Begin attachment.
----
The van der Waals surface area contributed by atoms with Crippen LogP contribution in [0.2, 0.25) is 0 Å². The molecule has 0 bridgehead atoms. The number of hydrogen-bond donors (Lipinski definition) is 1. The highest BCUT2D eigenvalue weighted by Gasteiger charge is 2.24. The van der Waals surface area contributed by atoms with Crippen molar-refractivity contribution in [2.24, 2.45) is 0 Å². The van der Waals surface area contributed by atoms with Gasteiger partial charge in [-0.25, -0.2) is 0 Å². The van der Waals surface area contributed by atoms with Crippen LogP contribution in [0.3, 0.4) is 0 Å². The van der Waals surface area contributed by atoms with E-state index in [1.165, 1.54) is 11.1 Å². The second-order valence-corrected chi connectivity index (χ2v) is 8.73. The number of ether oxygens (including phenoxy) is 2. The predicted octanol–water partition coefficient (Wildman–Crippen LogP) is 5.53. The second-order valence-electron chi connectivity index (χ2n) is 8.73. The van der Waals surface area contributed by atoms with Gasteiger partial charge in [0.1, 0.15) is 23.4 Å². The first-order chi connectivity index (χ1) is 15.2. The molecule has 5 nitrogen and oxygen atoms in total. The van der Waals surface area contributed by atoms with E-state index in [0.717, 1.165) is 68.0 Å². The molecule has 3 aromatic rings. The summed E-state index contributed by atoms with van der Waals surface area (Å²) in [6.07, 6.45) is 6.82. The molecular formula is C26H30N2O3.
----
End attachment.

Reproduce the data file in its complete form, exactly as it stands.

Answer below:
The van der Waals surface area contributed by atoms with Crippen LogP contribution in [0.2, 0.25) is 0 Å². The molecule has 0 bridgehead atoms. The number of hydrogen-bond donors (Lipinski definition) is 1. The highest BCUT2D eigenvalue weighted by Gasteiger charge is 2.24. The van der Waals surface area contributed by atoms with Crippen molar-refractivity contribution in [2.24, 2.45) is 0 Å². The van der Waals surface area contributed by atoms with Gasteiger partial charge in [-0.25, -0.2) is 0 Å². The van der Waals surface area contributed by atoms with Crippen LogP contribution in [0.3, 0.4) is 0 Å². The van der Waals surface area contributed by atoms with E-state index in [1.165, 1.54) is 11.1 Å². The second-order valence-corrected chi connectivity index (χ2v) is 8.73. The number of ether oxygens (including phenoxy) is 2. The predicted octanol–water partition coefficient (Wildman–Crippen LogP) is 5.53. The second-order valence-electron chi connectivity index (χ2n) is 8.73. The van der Waals surface area contributed by atoms with Gasteiger partial charge in [0.1, 0.15) is 23.4 Å². The first-order chi connectivity index (χ1) is 15.2. The molecule has 5 nitrogen and oxygen atoms in total. The van der Waals surface area contributed by atoms with E-state index in [0.717, 1.165) is 68.0 Å². The molecule has 3 aromatic rings. The summed E-state index contributed by atoms with van der Waals surface area (Å²) in [6.07, 6.45) is 6.82. The molecular formula is C26H30N2O3.